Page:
Monday, 14 January 2013

House of Atreus - review

Written by: Rachel Hopping (@roadtorach)

Where did Hop pop?
Waterloo East Theatre, London
Was it top for Hop? 

Step away from the commuter bustle of Waterloo and you’ll find something stirring deep within London’s busy streets. Waterloo East Theatre is a beautiful, welcoming and friendly venue, nestled under the arches of Brad Street. Complete with spiralling stairs, wooden benches, accommodating staff and an eclectic array of pop blasting through the speakers, it’s the kind of place any new company can find a cosy temporary home. Coupled with the scent of London damp, and the chilly January night air, the whitewashed stone walls do well to set the scene for a production which is, in places, haunting and dynamic.

Upcoming London company Théâtre Libre set out to create a highly physicalised adaption of the second play of Aeschylus’ Oresteia: The Libation BearersThis adaption focuses on the reunion of Electra and Orestes and follows the emotional anxieties he faces on his journey to murder Clytemnestra, his mother, and her new lover Ageisthus, to avenge his father, Agamemnon. Credit must first be given to the diverse actors of the play whose dedication and intensity are highlights of the production. Cheska Moon’s Clytemnestra oozes regality and brutality to create a devastating portrayal, while Lucia Young’s Electra is innocent and frightened, with unwavering devotion to her brother Orestes, played powerfully by Orestes Sophekleous.

Unfortunately, House of Atreus is less successful in the deliverance of its promises. The use of masks serves to frustrate and hinder performance, seeming inconsistent and irrelevant – with no reference, they appear to serve only to distort the admirably strong chorus and distinguish them from the mortal characters of the play. Advertised as ‘highly physical’ the production actually appears quite static - more reminiscent of traditional Greek Tragedy rather than a physicalised, innovative new adaption. To the production’s credit, the second half is a brutal, tension filled experience, exploring mother/child dynamics with emotion, urgency and anxiety which jars entirely with the stillness and forced emotions of the first act. Desire and Freudian elements were heavily played upon, creating a kind of rawness, which ultimately worked in the productions favour to create a thoughtful innovative piece of theatre, entirely supported by the confidence and youthful exuberance of the cast.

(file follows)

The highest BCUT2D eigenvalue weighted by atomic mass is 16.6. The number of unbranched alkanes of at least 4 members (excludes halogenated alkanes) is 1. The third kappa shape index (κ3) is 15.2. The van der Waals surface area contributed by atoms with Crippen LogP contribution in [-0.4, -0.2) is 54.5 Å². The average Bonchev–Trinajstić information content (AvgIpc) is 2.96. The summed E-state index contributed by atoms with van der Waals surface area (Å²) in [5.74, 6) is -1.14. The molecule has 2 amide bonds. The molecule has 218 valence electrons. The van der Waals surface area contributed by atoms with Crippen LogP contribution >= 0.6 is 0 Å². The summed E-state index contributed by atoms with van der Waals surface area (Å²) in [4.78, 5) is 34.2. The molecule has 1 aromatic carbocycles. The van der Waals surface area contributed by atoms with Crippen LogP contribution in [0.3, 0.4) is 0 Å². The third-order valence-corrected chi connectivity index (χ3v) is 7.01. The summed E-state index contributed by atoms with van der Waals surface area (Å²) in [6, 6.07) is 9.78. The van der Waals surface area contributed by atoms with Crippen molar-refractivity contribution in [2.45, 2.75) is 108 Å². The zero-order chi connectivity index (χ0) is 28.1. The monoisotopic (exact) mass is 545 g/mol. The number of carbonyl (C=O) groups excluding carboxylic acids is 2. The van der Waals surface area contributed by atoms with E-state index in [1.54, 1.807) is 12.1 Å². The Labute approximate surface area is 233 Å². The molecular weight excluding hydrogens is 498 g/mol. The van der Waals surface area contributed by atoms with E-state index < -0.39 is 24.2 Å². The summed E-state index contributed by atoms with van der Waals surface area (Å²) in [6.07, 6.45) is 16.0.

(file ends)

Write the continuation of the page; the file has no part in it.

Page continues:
Considering the challenges Greek Theatre creates, the piece manages to capture the imagination, and the story is easy to follow. Language is simple and even beautiful in places, yet the aesthetic elements ultimately let the production down and do little to support its emotional dramatic effect – and it is these that are memorable. Despite this, it’s a new and energetic approach to myth by a dynamic new company, which should be praised for its expressive intensity.

This production runs until 27 January 2013. 
@WaterlooEast @theatrelibreaux 

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